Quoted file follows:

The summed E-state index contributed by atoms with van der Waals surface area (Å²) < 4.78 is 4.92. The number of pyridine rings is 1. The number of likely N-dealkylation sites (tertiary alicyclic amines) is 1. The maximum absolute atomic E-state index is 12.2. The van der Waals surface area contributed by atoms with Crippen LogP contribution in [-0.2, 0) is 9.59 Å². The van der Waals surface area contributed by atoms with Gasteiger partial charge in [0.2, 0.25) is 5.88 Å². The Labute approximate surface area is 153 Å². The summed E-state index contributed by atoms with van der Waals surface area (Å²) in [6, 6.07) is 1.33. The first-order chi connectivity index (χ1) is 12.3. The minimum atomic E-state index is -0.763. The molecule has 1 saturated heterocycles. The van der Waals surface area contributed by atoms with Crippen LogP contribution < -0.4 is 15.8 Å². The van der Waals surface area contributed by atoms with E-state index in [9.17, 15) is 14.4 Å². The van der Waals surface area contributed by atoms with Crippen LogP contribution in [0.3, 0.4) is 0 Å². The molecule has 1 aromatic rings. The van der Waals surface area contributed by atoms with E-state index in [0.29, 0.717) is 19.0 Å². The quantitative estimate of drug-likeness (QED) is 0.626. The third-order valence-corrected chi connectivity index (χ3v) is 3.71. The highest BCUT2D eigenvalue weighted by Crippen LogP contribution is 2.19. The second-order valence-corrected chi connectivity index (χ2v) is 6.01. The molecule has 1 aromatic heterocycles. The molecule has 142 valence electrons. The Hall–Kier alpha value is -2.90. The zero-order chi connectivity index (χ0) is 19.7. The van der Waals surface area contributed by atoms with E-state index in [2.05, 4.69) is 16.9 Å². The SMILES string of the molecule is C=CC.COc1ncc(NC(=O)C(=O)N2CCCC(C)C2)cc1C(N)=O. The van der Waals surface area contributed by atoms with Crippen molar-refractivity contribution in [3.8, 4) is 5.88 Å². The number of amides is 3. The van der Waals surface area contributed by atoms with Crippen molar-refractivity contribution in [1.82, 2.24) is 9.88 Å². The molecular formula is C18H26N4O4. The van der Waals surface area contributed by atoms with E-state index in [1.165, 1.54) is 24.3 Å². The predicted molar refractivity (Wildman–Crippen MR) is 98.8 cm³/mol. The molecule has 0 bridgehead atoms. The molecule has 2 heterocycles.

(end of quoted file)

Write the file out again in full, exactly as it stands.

The summed E-state index contributed by atoms with van der Waals surface area (Å²) < 4.78 is 4.92. The number of pyridine rings is 1. The number of likely N-dealkylation sites (tertiary alicyclic amines) is 1. The maximum absolute atomic E-state index is 12.2. The van der Waals surface area contributed by atoms with Crippen LogP contribution in [-0.2, 0) is 9.59 Å². The van der Waals surface area contributed by atoms with Gasteiger partial charge in [0.2, 0.25) is 5.88 Å². The Labute approximate surface area is 153 Å². The summed E-state index contributed by atoms with van der Waals surface area (Å²) in [6, 6.07) is 1.33. The first-order chi connectivity index (χ1) is 12.3. The minimum atomic E-state index is -0.763. The molecule has 1 saturated heterocycles. The van der Waals surface area contributed by atoms with Crippen LogP contribution < -0.4 is 15.8 Å². The van der Waals surface area contributed by atoms with E-state index in [9.17, 15) is 14.4 Å². The van der Waals surface area contributed by atoms with Crippen LogP contribution in [0.3, 0.4) is 0 Å². The molecule has 1 aromatic rings. The van der Waals surface area contributed by atoms with E-state index in [0.29, 0.717) is 19.0 Å². The quantitative estimate of drug-likeness (QED) is 0.626. The third-order valence-corrected chi connectivity index (χ3v) is 3.71. The highest BCUT2D eigenvalue weighted by Crippen LogP contribution is 2.19. The second-order valence-corrected chi connectivity index (χ2v) is 6.01. The molecule has 1 aromatic heterocycles. The molecule has 142 valence electrons. The Hall–Kier alpha value is -2.90. The zero-order chi connectivity index (χ0) is 19.7. The van der Waals surface area contributed by atoms with E-state index in [2.05, 4.69) is 16.9 Å². The SMILES string of the molecule is C=CC.COc1ncc(NC(=O)C(=O)N2CCCC(C)C2)cc1C(N)=O. The van der Waals surface area contributed by atoms with Crippen molar-refractivity contribution in [3.8, 4) is 5.88 Å². The number of amides is 3. The van der Waals surface area contributed by atoms with Crippen molar-refractivity contribution in [1.82, 2.24) is 9.88 Å². The molecular formula is C18H26N4O4. The van der Waals surface area contributed by atoms with E-state index in [1.165, 1.54) is 24.3 Å². The predicted molar refractivity (Wildman–Crippen MR) is 98.8 cm³/mol. The molecule has 0 bridgehead atoms. The molecule has 2 heterocycles.